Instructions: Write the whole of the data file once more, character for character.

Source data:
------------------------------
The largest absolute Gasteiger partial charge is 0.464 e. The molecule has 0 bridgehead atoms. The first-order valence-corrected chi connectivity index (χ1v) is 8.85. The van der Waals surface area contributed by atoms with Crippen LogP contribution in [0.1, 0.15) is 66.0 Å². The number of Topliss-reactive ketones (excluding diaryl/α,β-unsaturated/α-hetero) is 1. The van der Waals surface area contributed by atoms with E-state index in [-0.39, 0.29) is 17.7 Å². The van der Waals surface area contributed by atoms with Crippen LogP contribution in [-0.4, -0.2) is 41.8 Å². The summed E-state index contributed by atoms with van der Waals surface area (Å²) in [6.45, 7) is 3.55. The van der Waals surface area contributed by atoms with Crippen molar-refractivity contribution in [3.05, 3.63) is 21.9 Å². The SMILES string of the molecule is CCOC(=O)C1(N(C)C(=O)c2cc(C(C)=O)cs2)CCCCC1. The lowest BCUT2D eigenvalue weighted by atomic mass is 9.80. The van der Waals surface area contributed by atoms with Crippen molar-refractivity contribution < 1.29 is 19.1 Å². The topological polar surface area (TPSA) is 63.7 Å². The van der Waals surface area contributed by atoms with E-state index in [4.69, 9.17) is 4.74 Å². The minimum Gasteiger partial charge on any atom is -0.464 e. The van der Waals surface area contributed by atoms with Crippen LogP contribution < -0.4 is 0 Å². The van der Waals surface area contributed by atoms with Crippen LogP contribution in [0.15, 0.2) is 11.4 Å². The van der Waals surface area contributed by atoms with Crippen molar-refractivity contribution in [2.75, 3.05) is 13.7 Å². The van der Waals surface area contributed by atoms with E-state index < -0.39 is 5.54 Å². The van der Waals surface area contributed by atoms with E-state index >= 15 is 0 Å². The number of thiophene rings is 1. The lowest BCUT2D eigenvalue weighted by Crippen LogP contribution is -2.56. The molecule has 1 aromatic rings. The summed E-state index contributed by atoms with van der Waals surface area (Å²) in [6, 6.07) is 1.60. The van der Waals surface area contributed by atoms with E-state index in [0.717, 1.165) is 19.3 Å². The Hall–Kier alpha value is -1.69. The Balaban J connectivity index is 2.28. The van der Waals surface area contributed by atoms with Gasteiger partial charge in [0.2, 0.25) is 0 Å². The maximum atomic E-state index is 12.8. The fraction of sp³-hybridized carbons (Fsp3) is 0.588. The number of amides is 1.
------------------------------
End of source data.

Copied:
The largest absolute Gasteiger partial charge is 0.464 e. The molecule has 0 bridgehead atoms. The first-order valence-corrected chi connectivity index (χ1v) is 8.85. The van der Waals surface area contributed by atoms with Crippen LogP contribution in [0.1, 0.15) is 66.0 Å². The number of Topliss-reactive ketones (excluding diaryl/α,β-unsaturated/α-hetero) is 1. The van der Waals surface area contributed by atoms with E-state index in [-0.39, 0.29) is 17.7 Å². The van der Waals surface area contributed by atoms with Crippen LogP contribution in [-0.4, -0.2) is 41.8 Å². The summed E-state index contributed by atoms with van der Waals surface area (Å²) in [6.45, 7) is 3.55. The van der Waals surface area contributed by atoms with Crippen molar-refractivity contribution in [3.05, 3.63) is 21.9 Å². The SMILES string of the molecule is CCOC(=O)C1(N(C)C(=O)c2cc(C(C)=O)cs2)CCCCC1. The lowest BCUT2D eigenvalue weighted by atomic mass is 9.80. The van der Waals surface area contributed by atoms with Crippen molar-refractivity contribution < 1.29 is 19.1 Å². The topological polar surface area (TPSA) is 63.7 Å². The van der Waals surface area contributed by atoms with E-state index in [4.69, 9.17) is 4.74 Å². The minimum Gasteiger partial charge on any atom is -0.464 e. The van der Waals surface area contributed by atoms with Crippen LogP contribution < -0.4 is 0 Å². The van der Waals surface area contributed by atoms with Crippen LogP contribution in [0.15, 0.2) is 11.4 Å². The van der Waals surface area contributed by atoms with Crippen molar-refractivity contribution in [2.75, 3.05) is 13.7 Å². The van der Waals surface area contributed by atoms with E-state index < -0.39 is 5.54 Å². The van der Waals surface area contributed by atoms with E-state index >= 15 is 0 Å². The number of thiophene rings is 1. The lowest BCUT2D eigenvalue weighted by Crippen LogP contribution is -2.56. The molecule has 1 aromatic rings. The summed E-state index contributed by atoms with van der Waals surface area (Å²) in [6, 6.07) is 1.60. The van der Waals surface area contributed by atoms with E-state index in [0.717, 1.165) is 19.3 Å². The Hall–Kier alpha value is -1.69. The Balaban J connectivity index is 2.28. The van der Waals surface area contributed by atoms with Gasteiger partial charge in [0.2, 0.25) is 0 Å². The maximum atomic E-state index is 12.8. The fraction of sp³-hybridized carbons (Fsp3) is 0.588. The number of amides is 1.